‘Bullied to death for being ginger’

Nov 28, 2013 by

The grief-stricken father of a schoolgirl found dead in woodland has revealed that she suffered years of torment about her red hair.

Helena Farrell’s body was discovered in a beauty spot behind a hotel in Kendal, Cumbria, earlier this year, about half a mile from her home.

An inquest has yet to establish the cause of the 15-year-old’s death. But her father Edna today said he believed she took her own life and that the bullying she had endured for so long had contributed to her decision.


Helena Farrell allegedly suffered lifelong bullying over the colour of her hair
Her body was found in dense woodland half a mile from her home

Teenager Helena Farrell allegedly suffered lifelong bullying over the colour of her hair – which her father claims contributed to her death

The 15-year-old's body was found in dense woodland half a mile from her home in Kendal, Cumbria
Helena Farrell

The 15-year-old’s body was found in dense woodland half a mile from her home in Kendal, Cumbria



‘People need to realise that when they say the things they do, it can have deeply traumatising effects and can lead to self-harm and suicide’, he said.

‘Helena’s death was not just because of it but the bullying she faced all her life certainly contributed.’

At the time of her death in January, Mr Edna paid an emotional tribute to the ‘beautiful daughter’ he described as ‘the light of my life’.

‘We tried desperately hard to help her overcome her dark thoughts that began to cloud over her shining personality’, he said. ‘My family is totally ripped apart.’


Mr Edna, a former councillor, has called for discrimination against redheads to become a hate crime and highlighted an event last week dubbed ‘Kick A Ginger Day’ as an example of the discrimination they face.

The concept, believed to have been taken from controversial cartoon South Park, encouraged schoolchildren across the country to target other pupils for having red hair.

It is unclear how many attacks took place but Mr Farrell said it had led to one Kendal boy skipping school and leaving early the next day.

In a separate case, an inquest heard last week how 14-year-old Simon Walters killed himself after he was bullied for his ginger hair.

The schoolboy, from Wolverhampton, had even dyed his hair brown in a desperate effort to stop his tormentors.

Mr Farrell believes police forces should also recognise victimisation based on hair colour

Mr Farrell believes police forces should also recognise victimisation based on hair colour


Helena, who was a gifted musician, was bullied about her hair colour from a young age



Mr Farrell’s concerns were echoed by Westmorland and Lonsdale MP Tim Farron who yesterday tabled a written question to Home Secretary Theresa May, asking what plans she had to ensure action was taken against those who persecute others on the basis of hair colour.

In England and Wales, every police service records five categories of hate crimes – crimes targeted because of prejudice about race or ethnicity, disability, religion or belief, sexual orientation or transgender identity. But individual forces can choose to add extra categories.

In April, Greater Manchester Police recognised ‘alternative sub-cultures’ as a motivation for hate crime.

It followed the death of Sophie Lancaster, 20, who was attacked for being a ‘goth’.

Greater Manchester Police received eight reports of hate crime against goths, emos, rockers and metallers in the first three months after they recognised alternative sub-cultures’.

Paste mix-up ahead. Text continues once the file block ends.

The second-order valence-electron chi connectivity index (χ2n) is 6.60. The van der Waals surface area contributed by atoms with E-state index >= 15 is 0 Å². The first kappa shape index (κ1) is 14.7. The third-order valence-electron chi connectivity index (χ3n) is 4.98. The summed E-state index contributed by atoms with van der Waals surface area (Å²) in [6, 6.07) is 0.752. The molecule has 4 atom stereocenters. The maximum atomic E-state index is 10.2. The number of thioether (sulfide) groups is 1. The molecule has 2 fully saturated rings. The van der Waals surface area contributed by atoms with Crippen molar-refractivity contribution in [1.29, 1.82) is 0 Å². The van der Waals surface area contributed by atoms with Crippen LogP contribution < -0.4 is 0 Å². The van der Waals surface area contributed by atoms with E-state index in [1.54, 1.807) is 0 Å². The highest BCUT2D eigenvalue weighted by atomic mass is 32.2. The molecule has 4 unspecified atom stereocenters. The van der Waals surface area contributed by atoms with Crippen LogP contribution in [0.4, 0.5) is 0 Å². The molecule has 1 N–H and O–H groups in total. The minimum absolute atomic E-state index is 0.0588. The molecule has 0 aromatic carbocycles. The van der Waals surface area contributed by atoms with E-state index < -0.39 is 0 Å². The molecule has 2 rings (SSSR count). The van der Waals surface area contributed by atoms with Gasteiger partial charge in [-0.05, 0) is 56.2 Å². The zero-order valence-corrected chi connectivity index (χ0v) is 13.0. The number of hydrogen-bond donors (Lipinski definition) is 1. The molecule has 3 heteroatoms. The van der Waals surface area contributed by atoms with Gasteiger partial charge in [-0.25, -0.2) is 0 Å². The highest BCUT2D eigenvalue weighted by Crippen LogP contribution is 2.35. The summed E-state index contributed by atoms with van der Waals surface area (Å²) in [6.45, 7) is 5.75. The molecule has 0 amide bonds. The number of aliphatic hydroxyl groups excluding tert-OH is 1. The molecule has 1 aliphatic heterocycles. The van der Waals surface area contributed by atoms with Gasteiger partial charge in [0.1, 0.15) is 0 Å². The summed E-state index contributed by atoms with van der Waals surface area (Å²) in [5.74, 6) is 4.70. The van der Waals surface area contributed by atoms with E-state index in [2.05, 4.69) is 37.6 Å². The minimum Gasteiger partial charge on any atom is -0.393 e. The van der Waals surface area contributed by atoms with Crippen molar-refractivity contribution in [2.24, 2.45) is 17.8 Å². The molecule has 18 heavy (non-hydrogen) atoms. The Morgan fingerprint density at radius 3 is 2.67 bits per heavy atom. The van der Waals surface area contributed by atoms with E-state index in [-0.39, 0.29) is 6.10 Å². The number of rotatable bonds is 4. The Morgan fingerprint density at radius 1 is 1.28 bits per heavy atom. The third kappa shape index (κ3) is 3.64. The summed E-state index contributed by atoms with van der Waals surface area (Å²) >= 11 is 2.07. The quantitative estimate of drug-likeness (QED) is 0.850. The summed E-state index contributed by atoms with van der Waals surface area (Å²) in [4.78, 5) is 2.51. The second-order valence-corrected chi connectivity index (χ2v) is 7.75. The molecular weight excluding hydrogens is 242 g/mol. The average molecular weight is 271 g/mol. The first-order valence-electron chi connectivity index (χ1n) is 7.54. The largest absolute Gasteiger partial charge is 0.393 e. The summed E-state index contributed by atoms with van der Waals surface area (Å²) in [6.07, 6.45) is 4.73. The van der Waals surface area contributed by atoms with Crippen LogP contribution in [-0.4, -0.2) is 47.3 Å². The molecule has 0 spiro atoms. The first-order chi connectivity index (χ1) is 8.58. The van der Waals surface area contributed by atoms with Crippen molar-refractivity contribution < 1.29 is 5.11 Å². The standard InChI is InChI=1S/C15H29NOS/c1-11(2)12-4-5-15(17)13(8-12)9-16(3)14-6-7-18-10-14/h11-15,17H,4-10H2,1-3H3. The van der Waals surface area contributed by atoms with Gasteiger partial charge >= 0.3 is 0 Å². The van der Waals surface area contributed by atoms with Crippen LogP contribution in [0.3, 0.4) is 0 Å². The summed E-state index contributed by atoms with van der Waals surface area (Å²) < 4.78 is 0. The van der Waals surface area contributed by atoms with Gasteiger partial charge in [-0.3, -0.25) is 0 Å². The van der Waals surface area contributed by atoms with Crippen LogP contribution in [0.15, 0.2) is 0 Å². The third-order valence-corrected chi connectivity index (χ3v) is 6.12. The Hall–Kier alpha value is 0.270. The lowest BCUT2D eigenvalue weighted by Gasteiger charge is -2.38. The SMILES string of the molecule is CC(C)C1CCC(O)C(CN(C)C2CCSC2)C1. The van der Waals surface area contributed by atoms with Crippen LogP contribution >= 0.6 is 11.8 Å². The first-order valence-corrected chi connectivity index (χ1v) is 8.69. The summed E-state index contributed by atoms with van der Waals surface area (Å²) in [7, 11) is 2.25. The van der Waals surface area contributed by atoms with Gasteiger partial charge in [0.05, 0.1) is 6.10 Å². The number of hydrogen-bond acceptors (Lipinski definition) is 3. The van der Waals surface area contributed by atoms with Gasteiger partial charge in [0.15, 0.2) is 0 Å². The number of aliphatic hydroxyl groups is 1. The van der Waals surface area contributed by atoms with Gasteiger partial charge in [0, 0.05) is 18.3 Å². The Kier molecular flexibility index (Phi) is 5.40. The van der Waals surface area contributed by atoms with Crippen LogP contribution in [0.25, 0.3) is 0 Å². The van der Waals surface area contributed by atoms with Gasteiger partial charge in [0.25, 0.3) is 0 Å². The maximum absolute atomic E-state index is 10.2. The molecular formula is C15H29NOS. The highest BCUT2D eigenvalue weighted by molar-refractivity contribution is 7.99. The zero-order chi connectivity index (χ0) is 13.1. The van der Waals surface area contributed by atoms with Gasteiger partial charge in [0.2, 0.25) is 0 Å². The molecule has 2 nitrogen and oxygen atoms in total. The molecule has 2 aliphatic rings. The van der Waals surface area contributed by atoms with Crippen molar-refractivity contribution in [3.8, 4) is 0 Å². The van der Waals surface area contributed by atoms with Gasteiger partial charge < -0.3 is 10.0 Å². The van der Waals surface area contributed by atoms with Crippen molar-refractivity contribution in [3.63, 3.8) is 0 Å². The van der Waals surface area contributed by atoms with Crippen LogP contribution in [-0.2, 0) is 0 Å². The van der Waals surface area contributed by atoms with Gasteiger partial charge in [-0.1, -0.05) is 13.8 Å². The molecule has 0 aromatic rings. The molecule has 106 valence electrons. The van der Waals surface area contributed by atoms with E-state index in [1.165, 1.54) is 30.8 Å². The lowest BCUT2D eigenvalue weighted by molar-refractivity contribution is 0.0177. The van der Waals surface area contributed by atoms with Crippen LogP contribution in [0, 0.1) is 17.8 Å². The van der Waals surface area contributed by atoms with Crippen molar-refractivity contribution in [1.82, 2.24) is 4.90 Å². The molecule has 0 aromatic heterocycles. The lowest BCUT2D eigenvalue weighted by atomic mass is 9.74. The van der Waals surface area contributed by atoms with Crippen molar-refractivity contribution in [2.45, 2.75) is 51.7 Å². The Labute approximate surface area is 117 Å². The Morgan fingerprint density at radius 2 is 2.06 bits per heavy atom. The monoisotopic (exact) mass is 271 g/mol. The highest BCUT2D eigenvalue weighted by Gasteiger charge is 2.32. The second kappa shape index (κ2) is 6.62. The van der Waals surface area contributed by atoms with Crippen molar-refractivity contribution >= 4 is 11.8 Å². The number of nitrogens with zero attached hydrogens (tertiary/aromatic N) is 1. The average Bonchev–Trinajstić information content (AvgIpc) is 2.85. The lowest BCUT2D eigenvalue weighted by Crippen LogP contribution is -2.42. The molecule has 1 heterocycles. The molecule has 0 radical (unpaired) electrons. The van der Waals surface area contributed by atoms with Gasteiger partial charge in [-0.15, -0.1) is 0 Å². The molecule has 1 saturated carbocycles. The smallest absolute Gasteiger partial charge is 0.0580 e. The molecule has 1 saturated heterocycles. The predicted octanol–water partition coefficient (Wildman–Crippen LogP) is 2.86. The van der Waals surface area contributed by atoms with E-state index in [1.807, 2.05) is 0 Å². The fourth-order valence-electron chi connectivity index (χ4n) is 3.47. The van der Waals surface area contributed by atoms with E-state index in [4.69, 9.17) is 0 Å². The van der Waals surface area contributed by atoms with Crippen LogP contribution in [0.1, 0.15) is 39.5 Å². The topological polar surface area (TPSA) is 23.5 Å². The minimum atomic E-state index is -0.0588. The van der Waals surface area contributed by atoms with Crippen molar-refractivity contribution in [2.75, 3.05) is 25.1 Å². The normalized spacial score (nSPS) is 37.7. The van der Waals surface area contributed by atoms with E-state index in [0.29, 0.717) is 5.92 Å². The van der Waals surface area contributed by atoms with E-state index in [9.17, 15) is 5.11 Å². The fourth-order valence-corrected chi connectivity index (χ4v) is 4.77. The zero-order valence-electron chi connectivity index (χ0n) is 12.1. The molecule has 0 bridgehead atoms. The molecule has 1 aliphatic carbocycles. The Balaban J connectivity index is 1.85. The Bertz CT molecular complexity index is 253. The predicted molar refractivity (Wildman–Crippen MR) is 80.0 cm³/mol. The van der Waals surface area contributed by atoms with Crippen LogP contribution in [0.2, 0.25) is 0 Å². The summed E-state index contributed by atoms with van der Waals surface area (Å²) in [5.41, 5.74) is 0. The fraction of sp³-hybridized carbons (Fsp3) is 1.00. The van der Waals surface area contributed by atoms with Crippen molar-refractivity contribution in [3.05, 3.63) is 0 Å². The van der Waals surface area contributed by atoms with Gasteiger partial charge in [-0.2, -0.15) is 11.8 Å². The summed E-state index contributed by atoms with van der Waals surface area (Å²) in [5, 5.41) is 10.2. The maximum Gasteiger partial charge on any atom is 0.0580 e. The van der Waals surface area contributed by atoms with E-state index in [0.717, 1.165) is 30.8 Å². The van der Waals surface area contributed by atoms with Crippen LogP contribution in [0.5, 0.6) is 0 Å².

Mr Farrell said Cumbria Police should ‘enact and enforce’ the same system regarding hair colour.

South Cumbria hate crime manager DS Mike Wallace said there were no plans to amend the force’s policy, but it was reviewed every 12 months and other potential categories were being considered.

He said: ‘We take a strong stance on any form of bullying. Just because something is not categorised as a hate crime we would still expect the same quality of investigation.

‘If someone is being bullied because of their appearance I would want it investigated properly and I would urge them to contact us. It would be classed as an aggravating feature in a case.’


Bullying is described by the UK government as behaviour that is ‘intended to hurt someone either physically or emotionally’.

It can include physical assaults, teasing, making threats, name-calling or cyberbullying, which is bullying via mobile phone or online.

Anybody suffering at the hands or a bully, or bullies, should immediately tell a parent, teacher or someone they trust.

The police can also be contacted on non-emergency number 101, or 999 in an emergency, if the bullying involves a crime. 

There are also several anti-bullying charities that can help, including the Anti-Bullying Alliance, BeatBullying, Bullying UK, ChildLine, Kidscape and the NSPCC.

National co-ordinator for the Anti-bullying Alliance, Luke Roberts, said he believed such attacks should be dealt with in the same way as any other prejudice.

‘For people with ginger hair bullying seems to be acceptable – the norm. That’s what makes it totally inappropriate,’ he said.

Cumbria’s former public health chief, Professor John Ashton, now president of the Faculty of Public Health, said the issue was part of a wider agenda that needed to be addressed.

‘It is something that starts with bad manners and ends up with violence. Really as a society we need to start being nice to each other.’

People across the globe have tried to counter the ‘ginger’ stigma, with a Redhead Day in the Netherlands attracting thousands.

A similar event took place for the first time in Manchester this year.

‘Bullied to death for being ginger’: Father’s anguish after 15-year-old daughter’s body found in woodland | Mail Online.

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